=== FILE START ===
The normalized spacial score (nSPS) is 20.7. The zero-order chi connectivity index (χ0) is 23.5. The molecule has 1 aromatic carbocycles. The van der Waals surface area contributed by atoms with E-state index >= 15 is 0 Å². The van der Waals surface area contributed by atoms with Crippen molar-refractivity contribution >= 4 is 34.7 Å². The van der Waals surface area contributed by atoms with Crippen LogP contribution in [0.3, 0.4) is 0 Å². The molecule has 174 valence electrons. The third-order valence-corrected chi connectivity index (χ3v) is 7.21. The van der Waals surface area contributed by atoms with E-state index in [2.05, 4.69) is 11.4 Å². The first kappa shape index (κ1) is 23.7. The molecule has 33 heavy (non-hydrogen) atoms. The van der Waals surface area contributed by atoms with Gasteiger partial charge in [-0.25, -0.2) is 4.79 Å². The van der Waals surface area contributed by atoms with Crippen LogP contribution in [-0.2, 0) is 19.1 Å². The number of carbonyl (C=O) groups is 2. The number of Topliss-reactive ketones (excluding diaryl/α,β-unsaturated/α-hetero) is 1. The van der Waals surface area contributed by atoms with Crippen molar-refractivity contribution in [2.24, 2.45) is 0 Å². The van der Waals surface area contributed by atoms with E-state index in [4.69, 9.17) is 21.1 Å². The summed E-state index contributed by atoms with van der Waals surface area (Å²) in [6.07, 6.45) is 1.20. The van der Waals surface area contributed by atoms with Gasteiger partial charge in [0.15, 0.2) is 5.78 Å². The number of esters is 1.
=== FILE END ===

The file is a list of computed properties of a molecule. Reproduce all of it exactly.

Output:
The normalized spacial score (nSPS) is 20.7. The zero-order chi connectivity index (χ0) is 23.5. The molecule has 1 aromatic carbocycles. The van der Waals surface area contributed by atoms with E-state index >= 15 is 0 Å². The van der Waals surface area contributed by atoms with Crippen molar-refractivity contribution >= 4 is 34.7 Å². The van der Waals surface area contributed by atoms with Crippen LogP contribution in [0.3, 0.4) is 0 Å². The molecule has 174 valence electrons. The third-order valence-corrected chi connectivity index (χ3v) is 7.21. The van der Waals surface area contributed by atoms with E-state index in [2.05, 4.69) is 11.4 Å². The first kappa shape index (κ1) is 23.7. The molecule has 33 heavy (non-hydrogen) atoms. The van der Waals surface area contributed by atoms with Gasteiger partial charge in [-0.25, -0.2) is 4.79 Å². The van der Waals surface area contributed by atoms with Crippen LogP contribution in [-0.2, 0) is 19.1 Å². The number of carbonyl (C=O) groups is 2. The number of Topliss-reactive ketones (excluding diaryl/α,β-unsaturated/α-hetero) is 1. The van der Waals surface area contributed by atoms with Crippen molar-refractivity contribution in [2.24, 2.45) is 0 Å². The van der Waals surface area contributed by atoms with E-state index in [4.69, 9.17) is 21.1 Å². The summed E-state index contributed by atoms with van der Waals surface area (Å²) in [6.07, 6.45) is 1.20. The van der Waals surface area contributed by atoms with Gasteiger partial charge in [0.15, 0.2) is 5.78 Å². The number of esters is 1.